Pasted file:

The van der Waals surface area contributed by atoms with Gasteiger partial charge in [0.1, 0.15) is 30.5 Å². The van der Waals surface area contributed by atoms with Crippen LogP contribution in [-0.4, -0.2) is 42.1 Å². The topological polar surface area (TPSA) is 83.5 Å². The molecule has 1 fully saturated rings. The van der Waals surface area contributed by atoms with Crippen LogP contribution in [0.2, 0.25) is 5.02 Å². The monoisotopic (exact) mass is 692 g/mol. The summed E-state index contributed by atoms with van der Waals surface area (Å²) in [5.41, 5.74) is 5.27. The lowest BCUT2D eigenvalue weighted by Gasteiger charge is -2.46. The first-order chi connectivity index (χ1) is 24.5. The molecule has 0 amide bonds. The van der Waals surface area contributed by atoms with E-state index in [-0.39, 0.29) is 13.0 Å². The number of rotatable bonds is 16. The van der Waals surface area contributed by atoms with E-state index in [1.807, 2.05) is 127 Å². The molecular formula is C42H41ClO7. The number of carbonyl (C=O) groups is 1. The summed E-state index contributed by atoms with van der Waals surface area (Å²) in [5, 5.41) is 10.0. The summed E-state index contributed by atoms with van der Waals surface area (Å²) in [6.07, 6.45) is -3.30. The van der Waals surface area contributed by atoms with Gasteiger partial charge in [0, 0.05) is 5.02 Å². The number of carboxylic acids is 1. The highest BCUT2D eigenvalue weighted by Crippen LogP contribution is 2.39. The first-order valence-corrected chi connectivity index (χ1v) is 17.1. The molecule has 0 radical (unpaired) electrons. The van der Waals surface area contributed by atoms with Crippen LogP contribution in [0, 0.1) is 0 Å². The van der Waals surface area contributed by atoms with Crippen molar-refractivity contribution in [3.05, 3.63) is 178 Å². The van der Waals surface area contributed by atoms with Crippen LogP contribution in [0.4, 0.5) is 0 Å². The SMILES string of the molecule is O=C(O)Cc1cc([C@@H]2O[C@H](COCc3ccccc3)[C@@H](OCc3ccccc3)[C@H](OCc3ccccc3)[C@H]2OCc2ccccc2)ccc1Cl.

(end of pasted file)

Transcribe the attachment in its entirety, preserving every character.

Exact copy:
The van der Waals surface area contributed by atoms with Gasteiger partial charge in [0.1, 0.15) is 30.5 Å². The van der Waals surface area contributed by atoms with Crippen LogP contribution in [-0.4, -0.2) is 42.1 Å². The topological polar surface area (TPSA) is 83.5 Å². The molecule has 1 fully saturated rings. The van der Waals surface area contributed by atoms with Crippen LogP contribution in [0.2, 0.25) is 5.02 Å². The monoisotopic (exact) mass is 692 g/mol. The summed E-state index contributed by atoms with van der Waals surface area (Å²) in [5.41, 5.74) is 5.27. The lowest BCUT2D eigenvalue weighted by Gasteiger charge is -2.46. The first-order chi connectivity index (χ1) is 24.5. The molecule has 0 amide bonds. The van der Waals surface area contributed by atoms with E-state index in [-0.39, 0.29) is 13.0 Å². The number of rotatable bonds is 16. The van der Waals surface area contributed by atoms with E-state index in [1.807, 2.05) is 127 Å². The molecular formula is C42H41ClO7. The number of carbonyl (C=O) groups is 1. The summed E-state index contributed by atoms with van der Waals surface area (Å²) in [5, 5.41) is 10.0. The summed E-state index contributed by atoms with van der Waals surface area (Å²) in [6.07, 6.45) is -3.30. The van der Waals surface area contributed by atoms with Gasteiger partial charge in [0, 0.05) is 5.02 Å². The number of carboxylic acids is 1. The highest BCUT2D eigenvalue weighted by Crippen LogP contribution is 2.39. The first-order valence-corrected chi connectivity index (χ1v) is 17.1. The molecule has 0 radical (unpaired) electrons. The van der Waals surface area contributed by atoms with Crippen LogP contribution in [0, 0.1) is 0 Å². The van der Waals surface area contributed by atoms with Crippen molar-refractivity contribution in [3.05, 3.63) is 178 Å². The van der Waals surface area contributed by atoms with Crippen LogP contribution in [0.4, 0.5) is 0 Å². The SMILES string of the molecule is O=C(O)Cc1cc([C@@H]2O[C@H](COCc3ccccc3)[C@@H](OCc3ccccc3)[C@H](OCc3ccccc3)[C@H]2OCc2ccccc2)ccc1Cl.